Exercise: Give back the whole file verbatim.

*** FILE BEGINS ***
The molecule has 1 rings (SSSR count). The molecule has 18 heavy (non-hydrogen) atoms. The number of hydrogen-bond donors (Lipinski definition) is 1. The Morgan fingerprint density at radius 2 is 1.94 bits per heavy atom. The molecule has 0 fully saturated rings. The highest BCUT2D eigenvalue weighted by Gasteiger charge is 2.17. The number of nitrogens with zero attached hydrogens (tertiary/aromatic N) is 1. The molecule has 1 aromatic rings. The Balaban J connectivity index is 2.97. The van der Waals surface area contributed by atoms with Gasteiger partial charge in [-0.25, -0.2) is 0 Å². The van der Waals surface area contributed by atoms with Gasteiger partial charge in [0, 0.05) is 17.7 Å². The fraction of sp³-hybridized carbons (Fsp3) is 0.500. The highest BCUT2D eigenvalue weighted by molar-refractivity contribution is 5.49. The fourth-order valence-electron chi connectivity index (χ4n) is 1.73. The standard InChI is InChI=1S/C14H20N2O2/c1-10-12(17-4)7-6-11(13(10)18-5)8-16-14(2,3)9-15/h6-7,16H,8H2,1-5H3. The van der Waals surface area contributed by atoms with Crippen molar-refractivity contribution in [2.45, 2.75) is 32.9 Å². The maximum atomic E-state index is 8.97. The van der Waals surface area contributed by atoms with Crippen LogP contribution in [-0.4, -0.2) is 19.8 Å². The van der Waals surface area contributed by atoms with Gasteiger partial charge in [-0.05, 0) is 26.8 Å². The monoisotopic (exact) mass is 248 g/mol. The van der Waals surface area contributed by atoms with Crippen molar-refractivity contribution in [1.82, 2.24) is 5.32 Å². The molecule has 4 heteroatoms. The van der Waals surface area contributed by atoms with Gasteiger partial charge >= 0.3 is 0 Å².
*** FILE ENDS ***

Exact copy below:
The molecule has 1 rings (SSSR count). The molecule has 18 heavy (non-hydrogen) atoms. The number of hydrogen-bond donors (Lipinski definition) is 1. The Morgan fingerprint density at radius 2 is 1.94 bits per heavy atom. The molecule has 0 fully saturated rings. The highest BCUT2D eigenvalue weighted by Gasteiger charge is 2.17. The number of nitrogens with zero attached hydrogens (tertiary/aromatic N) is 1. The molecule has 1 aromatic rings. The Balaban J connectivity index is 2.97. The van der Waals surface area contributed by atoms with Gasteiger partial charge in [-0.25, -0.2) is 0 Å². The van der Waals surface area contributed by atoms with Gasteiger partial charge in [0, 0.05) is 17.7 Å². The fraction of sp³-hybridized carbons (Fsp3) is 0.500. The highest BCUT2D eigenvalue weighted by molar-refractivity contribution is 5.49. The fourth-order valence-electron chi connectivity index (χ4n) is 1.73. The standard InChI is InChI=1S/C14H20N2O2/c1-10-12(17-4)7-6-11(13(10)18-5)8-16-14(2,3)9-15/h6-7,16H,8H2,1-5H3. The van der Waals surface area contributed by atoms with Crippen molar-refractivity contribution in [2.45, 2.75) is 32.9 Å². The maximum atomic E-state index is 8.97. The van der Waals surface area contributed by atoms with Crippen LogP contribution in [-0.4, -0.2) is 19.8 Å². The van der Waals surface area contributed by atoms with Gasteiger partial charge in [-0.05, 0) is 26.8 Å². The monoisotopic (exact) mass is 248 g/mol. The van der Waals surface area contributed by atoms with Crippen molar-refractivity contribution in [1.82, 2.24) is 5.32 Å². The molecule has 4 heteroatoms. The van der Waals surface area contributed by atoms with Gasteiger partial charge >= 0.3 is 0 Å².